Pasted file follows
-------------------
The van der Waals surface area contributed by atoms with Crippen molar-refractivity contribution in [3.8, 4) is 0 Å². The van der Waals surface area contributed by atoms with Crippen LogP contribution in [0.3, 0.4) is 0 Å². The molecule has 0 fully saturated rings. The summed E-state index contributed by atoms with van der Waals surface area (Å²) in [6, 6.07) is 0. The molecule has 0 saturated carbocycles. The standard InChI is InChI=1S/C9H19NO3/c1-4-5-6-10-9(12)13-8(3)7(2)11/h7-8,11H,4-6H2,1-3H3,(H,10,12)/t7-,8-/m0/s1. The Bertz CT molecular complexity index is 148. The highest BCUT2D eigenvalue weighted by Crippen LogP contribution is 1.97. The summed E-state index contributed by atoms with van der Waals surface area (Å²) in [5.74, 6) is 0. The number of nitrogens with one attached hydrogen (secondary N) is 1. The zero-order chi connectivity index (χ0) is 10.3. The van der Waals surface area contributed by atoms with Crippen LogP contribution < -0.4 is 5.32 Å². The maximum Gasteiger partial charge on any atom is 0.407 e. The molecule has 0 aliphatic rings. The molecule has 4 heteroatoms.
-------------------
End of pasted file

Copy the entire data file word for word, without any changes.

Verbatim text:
The van der Waals surface area contributed by atoms with Crippen molar-refractivity contribution in [3.8, 4) is 0 Å². The van der Waals surface area contributed by atoms with Crippen LogP contribution in [0.3, 0.4) is 0 Å². The molecule has 0 fully saturated rings. The summed E-state index contributed by atoms with van der Waals surface area (Å²) in [6, 6.07) is 0. The molecule has 0 saturated carbocycles. The standard InChI is InChI=1S/C9H19NO3/c1-4-5-6-10-9(12)13-8(3)7(2)11/h7-8,11H,4-6H2,1-3H3,(H,10,12)/t7-,8-/m0/s1. The Bertz CT molecular complexity index is 148. The highest BCUT2D eigenvalue weighted by Crippen LogP contribution is 1.97. The summed E-state index contributed by atoms with van der Waals surface area (Å²) in [5.74, 6) is 0. The number of nitrogens with one attached hydrogen (secondary N) is 1. The zero-order chi connectivity index (χ0) is 10.3. The van der Waals surface area contributed by atoms with Crippen LogP contribution < -0.4 is 5.32 Å². The maximum Gasteiger partial charge on any atom is 0.407 e. The molecule has 0 aliphatic rings. The molecule has 4 heteroatoms.